The National Association of REALTORS® (NAR) forecasts a negligible increase in existing home sales going into 2017. According to survey findings from a total of 2,776 household respondents from the fourth quarter of 2016, consumers are losing confidence that now is a good time to buy a home.
Much of the skepticism in the market is held by renters. According to the survey, 11 percent of renters lost confidence in buying a home last year. Last quarter, 57 percent of renters believed it was a good time to buy a home, down from 68 percent in 2015.
Homeowners, on the other hand, seem to be more optimistic, with 78 percent of homeowners believing that now is a good time to buy a home. At the same time, the majority of homeowners (62 percent) believe that it is also a good time to sell.
The Contributing Factors
There are several factors that are likely contributing to the seceding buyer confidence—rising mortgage rates, steady price growth, and limited inventory, countered by an optimistic economic outlook.
Rising Mortgage Rates—With the considerable increase in mortgage rates after the election, buyers may be reluctant to lock themselves in on a higher interest rate than they could have had. However, with expectations of a continued climb in mortgage rates through 2017 and 2018, it might be a better decision to buy now rather than later.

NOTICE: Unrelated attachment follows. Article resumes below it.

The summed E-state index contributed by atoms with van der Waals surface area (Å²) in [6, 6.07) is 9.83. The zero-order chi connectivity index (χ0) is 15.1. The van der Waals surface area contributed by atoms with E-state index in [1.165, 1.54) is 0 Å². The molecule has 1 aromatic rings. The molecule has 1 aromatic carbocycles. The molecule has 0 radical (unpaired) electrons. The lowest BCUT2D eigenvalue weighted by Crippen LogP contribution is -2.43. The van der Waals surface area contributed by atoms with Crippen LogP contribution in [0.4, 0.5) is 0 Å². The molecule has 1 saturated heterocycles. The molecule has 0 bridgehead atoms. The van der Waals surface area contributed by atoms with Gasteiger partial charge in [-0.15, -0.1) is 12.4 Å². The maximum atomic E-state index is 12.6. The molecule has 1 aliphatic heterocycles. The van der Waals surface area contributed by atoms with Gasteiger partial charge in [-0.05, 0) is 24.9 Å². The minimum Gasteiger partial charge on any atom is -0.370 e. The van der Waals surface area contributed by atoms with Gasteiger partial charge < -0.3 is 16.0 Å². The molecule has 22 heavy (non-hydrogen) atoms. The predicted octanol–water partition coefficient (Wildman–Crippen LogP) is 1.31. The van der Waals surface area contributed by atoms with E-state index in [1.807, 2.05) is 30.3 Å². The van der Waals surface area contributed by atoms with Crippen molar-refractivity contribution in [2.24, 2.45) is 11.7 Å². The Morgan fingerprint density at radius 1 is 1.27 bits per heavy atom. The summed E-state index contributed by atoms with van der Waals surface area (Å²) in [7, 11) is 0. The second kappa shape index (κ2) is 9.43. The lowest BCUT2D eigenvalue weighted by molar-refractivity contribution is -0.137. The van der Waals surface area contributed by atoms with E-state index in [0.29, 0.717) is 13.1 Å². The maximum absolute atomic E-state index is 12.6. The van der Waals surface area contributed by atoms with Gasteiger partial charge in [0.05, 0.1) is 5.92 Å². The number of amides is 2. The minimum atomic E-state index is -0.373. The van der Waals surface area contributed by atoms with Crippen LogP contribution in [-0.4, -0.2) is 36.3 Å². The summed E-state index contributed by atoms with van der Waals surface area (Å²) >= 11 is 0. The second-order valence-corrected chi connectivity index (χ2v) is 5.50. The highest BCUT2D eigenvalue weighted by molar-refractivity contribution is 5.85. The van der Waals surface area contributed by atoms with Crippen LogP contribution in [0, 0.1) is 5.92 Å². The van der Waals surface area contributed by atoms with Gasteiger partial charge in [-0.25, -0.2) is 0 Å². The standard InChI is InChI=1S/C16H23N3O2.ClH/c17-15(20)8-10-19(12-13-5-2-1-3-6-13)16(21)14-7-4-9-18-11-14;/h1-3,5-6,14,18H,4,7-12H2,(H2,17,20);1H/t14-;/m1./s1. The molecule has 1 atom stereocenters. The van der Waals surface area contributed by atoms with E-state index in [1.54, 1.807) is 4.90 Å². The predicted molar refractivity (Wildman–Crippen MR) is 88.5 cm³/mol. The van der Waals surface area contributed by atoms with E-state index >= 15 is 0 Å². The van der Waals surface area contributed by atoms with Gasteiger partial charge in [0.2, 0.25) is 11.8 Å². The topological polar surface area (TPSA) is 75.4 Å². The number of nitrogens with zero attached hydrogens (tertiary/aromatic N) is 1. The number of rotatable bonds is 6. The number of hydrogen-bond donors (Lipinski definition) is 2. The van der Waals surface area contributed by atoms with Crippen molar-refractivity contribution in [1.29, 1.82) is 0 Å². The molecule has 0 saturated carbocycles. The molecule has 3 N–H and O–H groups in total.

Steady Price Growth—There has been a steady price growth since the housing crisis, with national averages finally back to pre-recession levels. Lawrence Yun, the chief economist of the National Association of REALTORS®, says there is declining affordability in many areas of the country. With rents and home prices rising faster than income levels, more buyers are falling out of reach of their dream home.
Limited Inventory—A declining supply of inventory is another major issue, one that largely contributes to price increases. The rate of new construction is falling short of demand, by what Yun estimates to be about 3 million homes. How the construction industry accommodates for the rising demand as millennials reach their prime home buying years will shape the market in the years to come.
A Brighter Economic Outlook—The economy seems to be holding things together in the real estate market. Yun says that 2017 is expected to bring about 2 million new jobs. Unemployment levels have fallen to 4.7 percent last year, and is expected to be 4.5 percent through 2017 and 2018. According to a recent forecast from The Federal Open Market Committee projects that the U.S. GDP will rise to 2.1 percent this year.
With more jobs, and more millennials coming to market, Yun is hopeful that buyer demand will remain steady through the affordability tensions brought by rising mortgage rates and prices outpacing income growth.
With so many different factors affecting local markets, it would be wise to get in touch with a real estate agent for the best, and most informed decision about buying or selling. As NAR President William E. Brown says, “A Realtor® will have their pulse on current market conditions and can ensure a buyer is only searching for and making offers on a home that fits within the budget."